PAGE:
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For the first time, Disney Shows adjusted pay data by race and gender

The Walt Disney Company vowed to provide more salary data within 18 months after releasing statistics on employee pay by race and gender on Friday for the first time.

When base pay is adjusted for positions, experience, and location, women are paid nearly identically to men, while Asian, Black, and Hispanic workers are all paid nearly identically to White workers, citing the statistics Disney supplied.

Women and people of color typically hold lower-paying positions than males and White workers since median pay, which the corporation will report later, is not adjusted for those variables.

In most jurisdictions and under federal law, pay disclosure is still not required. Companies must disclose the median wage by gender in the UK. According to Disney’s records, women there make around 86% of what their male colleagues do.

Disney is stepping into an elite group that are showing leadership on pay equity, said Natasha Lamb, a managing partner at Arjuna Capital, which has been pressuring the company to make the disclosures.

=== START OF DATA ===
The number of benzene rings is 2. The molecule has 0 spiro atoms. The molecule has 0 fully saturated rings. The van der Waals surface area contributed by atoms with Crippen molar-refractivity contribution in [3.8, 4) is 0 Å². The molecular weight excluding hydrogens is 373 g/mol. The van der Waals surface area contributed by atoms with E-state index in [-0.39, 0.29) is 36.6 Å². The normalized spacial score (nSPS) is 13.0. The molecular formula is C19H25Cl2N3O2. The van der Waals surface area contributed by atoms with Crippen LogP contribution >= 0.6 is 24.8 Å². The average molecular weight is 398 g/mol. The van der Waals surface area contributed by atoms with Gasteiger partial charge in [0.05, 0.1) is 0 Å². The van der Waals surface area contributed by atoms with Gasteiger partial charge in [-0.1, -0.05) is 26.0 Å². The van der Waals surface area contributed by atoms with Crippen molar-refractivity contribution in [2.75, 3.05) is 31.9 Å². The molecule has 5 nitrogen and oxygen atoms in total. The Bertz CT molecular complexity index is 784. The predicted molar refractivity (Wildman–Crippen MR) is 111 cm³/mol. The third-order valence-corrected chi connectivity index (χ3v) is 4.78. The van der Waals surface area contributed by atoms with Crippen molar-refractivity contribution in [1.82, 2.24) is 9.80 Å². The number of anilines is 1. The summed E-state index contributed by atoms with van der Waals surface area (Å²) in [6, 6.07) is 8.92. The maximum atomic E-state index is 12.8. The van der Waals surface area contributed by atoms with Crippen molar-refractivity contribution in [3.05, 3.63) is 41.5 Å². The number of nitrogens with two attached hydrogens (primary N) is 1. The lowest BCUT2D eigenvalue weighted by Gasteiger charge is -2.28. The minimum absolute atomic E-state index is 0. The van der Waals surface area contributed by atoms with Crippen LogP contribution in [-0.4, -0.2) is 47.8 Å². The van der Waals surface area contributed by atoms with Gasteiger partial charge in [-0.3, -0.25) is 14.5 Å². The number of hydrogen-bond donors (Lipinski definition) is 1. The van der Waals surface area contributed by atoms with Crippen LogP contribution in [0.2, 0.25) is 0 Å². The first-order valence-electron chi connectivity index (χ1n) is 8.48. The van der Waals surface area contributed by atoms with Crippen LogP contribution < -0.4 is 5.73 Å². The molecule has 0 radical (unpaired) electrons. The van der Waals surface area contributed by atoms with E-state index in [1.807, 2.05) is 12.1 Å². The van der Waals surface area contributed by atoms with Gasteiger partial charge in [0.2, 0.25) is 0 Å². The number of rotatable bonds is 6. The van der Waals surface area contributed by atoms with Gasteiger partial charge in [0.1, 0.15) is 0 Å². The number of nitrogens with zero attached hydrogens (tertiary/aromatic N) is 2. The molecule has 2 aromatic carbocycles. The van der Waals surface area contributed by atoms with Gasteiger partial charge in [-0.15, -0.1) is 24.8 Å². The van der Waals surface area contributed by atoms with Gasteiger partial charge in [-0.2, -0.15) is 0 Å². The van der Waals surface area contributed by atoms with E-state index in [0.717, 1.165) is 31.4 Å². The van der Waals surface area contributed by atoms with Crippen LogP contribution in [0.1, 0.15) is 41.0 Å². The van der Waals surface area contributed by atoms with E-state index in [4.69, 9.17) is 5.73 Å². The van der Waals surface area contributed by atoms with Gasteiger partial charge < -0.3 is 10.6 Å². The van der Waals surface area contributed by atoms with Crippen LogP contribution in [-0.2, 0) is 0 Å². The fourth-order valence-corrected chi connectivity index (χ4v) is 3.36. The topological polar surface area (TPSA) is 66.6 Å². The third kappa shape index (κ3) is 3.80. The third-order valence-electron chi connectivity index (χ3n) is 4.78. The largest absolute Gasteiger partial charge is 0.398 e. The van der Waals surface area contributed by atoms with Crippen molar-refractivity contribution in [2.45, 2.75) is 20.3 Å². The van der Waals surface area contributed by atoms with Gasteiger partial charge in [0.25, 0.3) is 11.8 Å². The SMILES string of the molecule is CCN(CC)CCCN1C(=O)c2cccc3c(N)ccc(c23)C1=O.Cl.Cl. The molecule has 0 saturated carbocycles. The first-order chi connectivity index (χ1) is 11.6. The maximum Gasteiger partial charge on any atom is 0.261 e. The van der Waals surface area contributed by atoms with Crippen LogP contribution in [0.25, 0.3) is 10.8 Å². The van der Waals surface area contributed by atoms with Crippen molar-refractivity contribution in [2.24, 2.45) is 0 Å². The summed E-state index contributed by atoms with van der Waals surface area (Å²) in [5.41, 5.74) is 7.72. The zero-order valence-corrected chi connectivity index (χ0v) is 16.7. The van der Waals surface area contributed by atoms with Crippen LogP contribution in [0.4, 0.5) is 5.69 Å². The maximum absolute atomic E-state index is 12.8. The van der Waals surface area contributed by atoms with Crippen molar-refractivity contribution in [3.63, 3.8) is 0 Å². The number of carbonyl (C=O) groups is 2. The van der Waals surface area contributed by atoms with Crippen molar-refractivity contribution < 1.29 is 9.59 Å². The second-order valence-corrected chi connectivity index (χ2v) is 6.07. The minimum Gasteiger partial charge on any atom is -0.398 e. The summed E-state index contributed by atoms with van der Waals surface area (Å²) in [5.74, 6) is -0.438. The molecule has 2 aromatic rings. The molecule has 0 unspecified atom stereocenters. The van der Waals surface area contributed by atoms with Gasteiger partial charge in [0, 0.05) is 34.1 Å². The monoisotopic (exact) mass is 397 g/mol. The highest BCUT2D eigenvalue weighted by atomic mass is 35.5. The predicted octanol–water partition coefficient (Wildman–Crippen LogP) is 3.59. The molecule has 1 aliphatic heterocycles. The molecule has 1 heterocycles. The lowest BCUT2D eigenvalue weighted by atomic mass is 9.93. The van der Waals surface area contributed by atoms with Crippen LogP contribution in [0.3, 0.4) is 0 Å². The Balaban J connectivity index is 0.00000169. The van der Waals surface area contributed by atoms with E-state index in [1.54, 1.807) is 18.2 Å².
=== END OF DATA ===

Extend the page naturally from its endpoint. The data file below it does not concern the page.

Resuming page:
As shareholder pressure grows, more than a dozen major US corporations, including Disney, situated in Burbank, California, have either previously released or have pledged to disclose additional information regarding median employee compensation.

Disney is committed to fostering a truly inclusive and equitable culture, a company spokesman said in an emailed statement. We recognize the importance of pay transparency and are committed to ensuring our employees and cast members have even more meaningful insights into their pay.

In March, over 60% of shareholders supported a proposal from Arjuna requesting Disney to reveal details regarding remuneration. In 2023, according to Disney, adjusted compensation data will include information on bonuses and long-term incentives.

The biggest entertainment company in the world operates everything from TV studios to theme parks all around the globe. About 190,000 people worked for Disney at the end of its most recent fiscal year.

According to data from the US Census, the median wage disparity between men and women has been stagnant at roughly 83% for more than ten years.

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